Low turnover - probably the easiest to justify - if you can focus on taking care of customers as apposed to training newbies then that is better for customers. Also, if your current people grow in breadth of knowedge then they can handle more questions in a call from a customer, again saving time and making customers happier.
Community - what is this worth? It is not easy for big companies to pull off - see the conversation below:
- Customer: "Hi, I am haveing trouble with (insert problem here)"
- Tech Support: "John Doe I haven't heard your voice in over a year - I hope that means things overall are going ok? Are you still working with ACME? Great, lets get this current issue resolved..."
Our customers LOVE it. In a small support center, handling a small number of accounts, relationships develope naturally around solving problems together. Pick up the phone and help people, you pretty quickly learn enough about them to work well together.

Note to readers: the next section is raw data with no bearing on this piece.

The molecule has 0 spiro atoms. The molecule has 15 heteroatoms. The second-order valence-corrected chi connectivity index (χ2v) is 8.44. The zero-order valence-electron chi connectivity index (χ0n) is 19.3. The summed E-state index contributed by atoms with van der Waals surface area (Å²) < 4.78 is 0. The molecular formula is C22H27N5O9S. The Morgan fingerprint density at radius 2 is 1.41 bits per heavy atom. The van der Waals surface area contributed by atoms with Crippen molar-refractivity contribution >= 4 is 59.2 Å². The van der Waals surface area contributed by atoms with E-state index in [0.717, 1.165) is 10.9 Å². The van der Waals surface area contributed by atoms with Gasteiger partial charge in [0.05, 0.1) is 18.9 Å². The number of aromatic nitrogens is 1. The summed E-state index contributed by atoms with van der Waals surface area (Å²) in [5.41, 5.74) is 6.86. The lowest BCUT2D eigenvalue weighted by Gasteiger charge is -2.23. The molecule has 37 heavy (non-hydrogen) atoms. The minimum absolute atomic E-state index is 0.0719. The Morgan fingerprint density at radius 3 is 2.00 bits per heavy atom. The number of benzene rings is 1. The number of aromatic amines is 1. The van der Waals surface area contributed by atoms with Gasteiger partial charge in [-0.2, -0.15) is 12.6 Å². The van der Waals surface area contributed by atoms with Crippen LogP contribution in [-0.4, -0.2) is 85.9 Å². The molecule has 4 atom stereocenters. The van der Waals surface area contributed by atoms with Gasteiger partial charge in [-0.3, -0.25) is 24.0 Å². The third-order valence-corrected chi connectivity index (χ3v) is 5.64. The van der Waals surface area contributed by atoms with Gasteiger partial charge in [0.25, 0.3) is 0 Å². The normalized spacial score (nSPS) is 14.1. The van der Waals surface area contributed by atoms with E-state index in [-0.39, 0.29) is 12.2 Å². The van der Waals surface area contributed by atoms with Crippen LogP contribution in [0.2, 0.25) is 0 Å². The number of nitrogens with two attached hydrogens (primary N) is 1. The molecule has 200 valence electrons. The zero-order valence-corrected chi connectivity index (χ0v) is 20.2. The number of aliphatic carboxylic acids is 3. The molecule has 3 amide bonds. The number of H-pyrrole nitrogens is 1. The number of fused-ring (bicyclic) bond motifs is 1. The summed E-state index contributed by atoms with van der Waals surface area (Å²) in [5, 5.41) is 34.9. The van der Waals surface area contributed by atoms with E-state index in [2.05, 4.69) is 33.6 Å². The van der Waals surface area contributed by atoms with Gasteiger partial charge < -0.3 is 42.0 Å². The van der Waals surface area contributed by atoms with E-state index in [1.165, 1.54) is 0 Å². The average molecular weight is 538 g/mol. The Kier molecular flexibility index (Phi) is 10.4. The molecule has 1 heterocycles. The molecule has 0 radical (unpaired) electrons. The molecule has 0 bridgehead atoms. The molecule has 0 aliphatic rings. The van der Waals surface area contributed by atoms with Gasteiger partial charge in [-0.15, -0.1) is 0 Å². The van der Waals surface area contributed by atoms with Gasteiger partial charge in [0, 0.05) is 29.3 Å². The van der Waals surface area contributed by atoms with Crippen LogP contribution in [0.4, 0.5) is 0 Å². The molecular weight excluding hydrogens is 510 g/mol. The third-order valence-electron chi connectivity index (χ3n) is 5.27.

I wonder if our parent companies larger support teams could find a way to interact with a smaller pool of customers to build relationships back into their business. I think that they could recreate this by breaking into small cellular teams made up of different skill sets and skill levels, and then have them deal directly with a relatively small group of customers - 'their' customers - to increase their opportunity to form value adding relationships.
This also creates internal oportunity for team leaders and section leaders watching over multiple teams to create advancement oportunity (reducing turnover) and competition among teams that could be used to drive continous improvement efforts. Lots of fun potential!